Male Chauvinistic Characters of South Indian Cinema

Allen Jason 56 PAGES (7131 WORDS) Dissertation
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Male Chauvinistic Nature of South Indian Cinema, it's effects on Young Keralites and their views

Mainstream cinema has always been in the forefront of upholding traditional values, this conformity factor is very evident in the average cinema the industry produces. At the onset of the Dharmaśāstras (After the Vedic period), there was a decline in the status given to women in society. Education and even religious studies were not encouraged for girls and they were far down in terms of social status, unlike the Buddhist era which was the precursor to the Vedic period. Law of Manu’s (Manusmriti) and other movement’s effects can be felt to this day, young women were considered ‘under’ their father and then later ‘under’ her husband, pre-puberty marriages were common and remarriage was not an option. Caste laws and brahminical systems were and still are harsh on women. The Muslim invasion didn’t help the situation either.

In book V of Politics, Aristotle has stated that one of the two general reasons for revolution is the strong desire for justice. Recently we have seen an uprising from the women of the world. Only strong action calls for a reaction, and that too in a manner of a violent outburst. Even though Aristotle believed that men should be politically higher than women.

We can safely assume that, because our society is evidently male-dominated it will also reflect on the cinema that is coming out from the said society. Film and Media theories (Stressing on Hypodermic Needle Model) have taught us that everything that is on the receiving end of the mass media can influence the mass directly and efficiently.

Since celebrities are an integral part of our culture now and people feel obliged or they unconsciously play into the culture because of the illusion of the belief that they are partaking in something bigger than themselves, similar to religion or superstition which was precisely made to keep the members of society to be less indifferent. Terror Management Theory by Jeff Greenberg, Sheldon Solomon and Tom Pyszczynshi proposes that this might be due to the fact that sapiens are aware of their inevitable death. This can be used as a spectacle while observing society revolving around celebrity culture.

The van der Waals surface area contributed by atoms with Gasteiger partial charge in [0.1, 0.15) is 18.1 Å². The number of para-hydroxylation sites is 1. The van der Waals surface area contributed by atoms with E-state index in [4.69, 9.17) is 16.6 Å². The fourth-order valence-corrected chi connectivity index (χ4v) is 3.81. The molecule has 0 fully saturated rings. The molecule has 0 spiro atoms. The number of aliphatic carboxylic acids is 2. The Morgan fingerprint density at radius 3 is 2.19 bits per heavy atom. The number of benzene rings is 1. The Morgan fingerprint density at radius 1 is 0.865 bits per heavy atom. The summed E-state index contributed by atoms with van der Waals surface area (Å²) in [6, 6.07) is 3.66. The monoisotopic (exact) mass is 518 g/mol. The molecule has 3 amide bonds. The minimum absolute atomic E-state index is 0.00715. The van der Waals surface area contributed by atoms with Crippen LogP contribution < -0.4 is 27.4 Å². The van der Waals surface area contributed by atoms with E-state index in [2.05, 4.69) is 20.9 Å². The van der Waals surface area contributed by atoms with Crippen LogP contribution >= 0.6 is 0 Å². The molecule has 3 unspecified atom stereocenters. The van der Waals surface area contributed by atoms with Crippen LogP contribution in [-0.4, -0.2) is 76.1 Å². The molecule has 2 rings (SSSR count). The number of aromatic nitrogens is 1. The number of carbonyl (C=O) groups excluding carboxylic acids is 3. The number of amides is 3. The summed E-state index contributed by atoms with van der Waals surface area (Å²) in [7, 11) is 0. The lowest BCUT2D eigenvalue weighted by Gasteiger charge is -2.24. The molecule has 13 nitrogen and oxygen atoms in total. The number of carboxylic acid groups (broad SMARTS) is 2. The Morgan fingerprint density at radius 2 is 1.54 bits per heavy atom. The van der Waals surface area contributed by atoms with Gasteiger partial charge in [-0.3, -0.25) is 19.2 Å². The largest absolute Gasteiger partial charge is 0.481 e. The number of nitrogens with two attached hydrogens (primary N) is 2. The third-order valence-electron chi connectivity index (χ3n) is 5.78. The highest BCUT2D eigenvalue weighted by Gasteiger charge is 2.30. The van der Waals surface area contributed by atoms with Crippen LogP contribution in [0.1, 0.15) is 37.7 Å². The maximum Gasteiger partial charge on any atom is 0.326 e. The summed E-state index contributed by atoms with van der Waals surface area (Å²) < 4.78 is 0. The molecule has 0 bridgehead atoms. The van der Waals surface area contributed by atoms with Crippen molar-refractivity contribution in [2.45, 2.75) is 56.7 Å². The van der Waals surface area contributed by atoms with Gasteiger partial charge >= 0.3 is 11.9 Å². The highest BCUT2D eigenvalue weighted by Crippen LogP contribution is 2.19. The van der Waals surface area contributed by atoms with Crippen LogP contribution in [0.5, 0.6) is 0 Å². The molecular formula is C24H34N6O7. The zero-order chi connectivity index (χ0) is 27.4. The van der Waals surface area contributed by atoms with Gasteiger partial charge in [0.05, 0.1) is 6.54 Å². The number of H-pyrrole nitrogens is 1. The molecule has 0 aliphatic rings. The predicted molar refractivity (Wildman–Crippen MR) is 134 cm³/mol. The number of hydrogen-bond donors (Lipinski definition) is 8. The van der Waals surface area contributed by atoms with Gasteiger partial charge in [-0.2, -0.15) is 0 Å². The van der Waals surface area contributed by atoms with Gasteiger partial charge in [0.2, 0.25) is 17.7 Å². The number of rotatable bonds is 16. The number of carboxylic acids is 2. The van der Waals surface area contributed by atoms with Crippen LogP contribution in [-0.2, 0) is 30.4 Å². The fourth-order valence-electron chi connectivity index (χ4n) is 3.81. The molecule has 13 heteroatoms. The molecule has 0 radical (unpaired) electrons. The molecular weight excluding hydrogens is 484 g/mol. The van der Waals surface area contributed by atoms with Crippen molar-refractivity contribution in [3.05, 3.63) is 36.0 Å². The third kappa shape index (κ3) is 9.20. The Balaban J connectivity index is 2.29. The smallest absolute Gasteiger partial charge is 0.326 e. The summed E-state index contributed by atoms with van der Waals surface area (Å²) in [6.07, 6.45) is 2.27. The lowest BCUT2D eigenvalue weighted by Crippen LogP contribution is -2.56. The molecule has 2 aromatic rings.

India fell to the 130th rank in the Gender Inequality Index (2017) and it is evident if we look around. Yuval Noah Harari in his book Sapiens says that time does not play a role in the gross happiness of the people living at different eras, precisely this

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adaptation of human biochemistry has enabled us to trivialize the immediate problems around us and to be satisfied with whatever that there is, which is a barrier to the rapid advancements in cultural ideologies. This need for Serotonin and Dopamine of the average person is quenched and the fact that society after the industrial revolution value efficiency more than anything delivered these hormones whenever we needed it. This surge in satisfaction behaves like a wall to intelligent critical thought. These chemicals are at play when we watch cinema. Films of male chauvinistic nature cater to the animalistic nature of males, with sexual imagery and alpha male features of the characters. These films feed off of the empathetic nature of sapiens and this fact might be oblivious to both the filmmaker and the viewer. The psychology is clearly reflected in the cinema that is being made, for example, we differ from Dziga Vertov’s theory that the camera will act as an objective spectacle of society and we let the subjective character of humans translate into the way a character is portrayed. We can see this by examining films in which the frame of the scene itself is the male gaze. The symbiotic feeding between cinema and culture where fragments of society are reflected in each film and cinema reaffirms the characters of the society it represents instead of questioning it.

Since India is the largest producer of films in the world, it is important to have an urge to look at movies critically and intellectually. The share of female characters on average in Indian cinema is said to be around 24.9%. This fall in representation also means a fall in the exposure of stories of women and/or bias toward the masculine side of creative expression. It is often noticed that the media can stake ethics and national interests for the sake of the consumable story. Blumler & Katz’s Uses and Gratification Theory helps us to understand that there is a relationship between the male-dominated film industry and the male-dominated film-going community. The gratification of the needs of the male audience, desires and fantasies is completed this way. Also, there is a dissonance created by the women character

Cinema is as much of a business as it is an art. The media can provide content on the basis of two quotients, 1) What content should I produce in order to make maximum returns and 2) How can I make the mass consume my commodity. These two factors have made content creators think not for themselves but for ways to effectively monetize their skill.